Viewfinder Project, Sheffiled

 

Green Space of the Month - March 2005

Contact: Claire Risbeth
Tel: 0114 222 0606
Email: c.rishbeth@sheffield.ac.uk

 


The Viewfinder project combined a basic course in photography with research into refugees’ perception and experiences of urban green spaces. It took place in Sheffield in 2004 and was a collaboration between the Department of Landscape, Sheffield University and Positive Negatives, a community based training organisation.

The aims of the research were to find out how refugees and asylum seekers perceive and use public open space, including how this relates to their homeland experiences and memories, and to look into what designers and managers can do to encourage use of public space by this population group.

A group of Sheffield resident refugees and asylum seekers, ranging in age from 17 to 45 and originating from Afghanistan, Liberia, Rwanda, Somalia and Zimbabwe visited and photographed ten green spaces around the city over a twelve week period. They compared notes on their responses to a range of different green space environments, including formal public gardens, heritage parks, community parks, semi-natural cultural landscapes and parks festivals.

First Impressions

The initial response to the green spaces was very positive, and produced feelings of novelty and nostalgia. Elements such as bird boxes and play equipment were new to the course participants and they were surprised to discover that Britain in a place where pleasure and beauty can be publicly shared. More familiar elements such as the scent of eucalyptus in the botanic garden or woodland on the urban fringe conjured childhood memories of Africa and unlocked expert plant knowledge, helping the migrants to integrate past and present locations and make sense of their situation.



Engagement or detachment?

The researchers found that people need to be able to envisage realistic possibilities for life benefits if they are to engage with green spaces. Benefits may include chances to relax, socialise, play sport or enjoy plants. But individuals’ life circumstances and cultural concepts can prove barriers to engagement. Is a site safe? How should one behave in the new surroundings? The daily struggle to meet basic needs leaves little time for exploring, and there may not be a tradition of visiting green spaces in the homeland.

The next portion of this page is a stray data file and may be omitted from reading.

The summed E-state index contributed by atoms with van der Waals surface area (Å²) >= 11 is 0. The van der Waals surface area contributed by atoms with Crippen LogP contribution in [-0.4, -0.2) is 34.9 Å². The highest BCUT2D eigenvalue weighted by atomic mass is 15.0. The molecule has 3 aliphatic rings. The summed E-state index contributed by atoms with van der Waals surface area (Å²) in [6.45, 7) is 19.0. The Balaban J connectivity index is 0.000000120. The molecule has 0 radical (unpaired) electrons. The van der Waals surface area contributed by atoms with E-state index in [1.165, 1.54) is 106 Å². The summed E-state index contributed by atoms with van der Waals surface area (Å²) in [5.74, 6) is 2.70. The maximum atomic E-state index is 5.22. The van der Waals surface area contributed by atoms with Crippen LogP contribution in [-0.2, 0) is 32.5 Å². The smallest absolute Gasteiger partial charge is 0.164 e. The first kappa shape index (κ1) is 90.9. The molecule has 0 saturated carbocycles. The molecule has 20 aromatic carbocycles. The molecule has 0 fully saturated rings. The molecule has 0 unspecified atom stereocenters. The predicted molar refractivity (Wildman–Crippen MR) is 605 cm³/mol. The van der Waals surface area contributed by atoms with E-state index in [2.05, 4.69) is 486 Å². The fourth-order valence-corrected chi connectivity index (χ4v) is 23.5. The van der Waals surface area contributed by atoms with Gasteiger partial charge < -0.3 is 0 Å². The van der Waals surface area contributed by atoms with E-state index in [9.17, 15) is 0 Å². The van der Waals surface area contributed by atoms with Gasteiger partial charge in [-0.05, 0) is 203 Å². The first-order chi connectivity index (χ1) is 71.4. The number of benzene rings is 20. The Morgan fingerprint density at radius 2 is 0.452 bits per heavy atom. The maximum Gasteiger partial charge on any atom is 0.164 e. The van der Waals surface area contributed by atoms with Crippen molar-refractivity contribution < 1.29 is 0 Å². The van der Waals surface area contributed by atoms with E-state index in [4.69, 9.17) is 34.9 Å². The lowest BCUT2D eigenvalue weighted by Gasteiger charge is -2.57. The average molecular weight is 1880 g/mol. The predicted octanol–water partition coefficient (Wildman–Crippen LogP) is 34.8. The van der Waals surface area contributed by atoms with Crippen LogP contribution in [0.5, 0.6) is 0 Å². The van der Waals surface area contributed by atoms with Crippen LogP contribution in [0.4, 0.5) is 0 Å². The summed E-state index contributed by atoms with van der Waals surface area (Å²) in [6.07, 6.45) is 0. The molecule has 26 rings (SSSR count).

High quality, well managed spaces came out on top for this group; whereas semi-natural landscapes were seen as more puzzling or challenging. Limited resources for travel meant that ‘near home’ spaces in the city centre were favoured for their ease of access. Communal entertainment was particularly important. Other welcome features included free sports facilities, providing opportunities to make friends.

Trainees were very interested to learn about the history of Sheffield through the medium of green spaces, and reported that, as well as the immediate benefits to their physical and mental health from exercise and relaxation, green spaces offered a means for them to integrate into the life of the host community.

In order to make the most of the opportunities, refugees and asylum seekers would benefit from provision of information about the types of spaces available and appropriate activities to do there. They would also welcome assistance in overcoming physical and psychological barriers to participation, such as help in interpreting the cultural idea of parks. Their open, free and inclusive nature needs to be stressed, so that this group can be seen as part of the local community.

At the end of the photography course an exhibition was mounted and is touring both locally and nationally. The project was funded by the Economic and Social Research Council.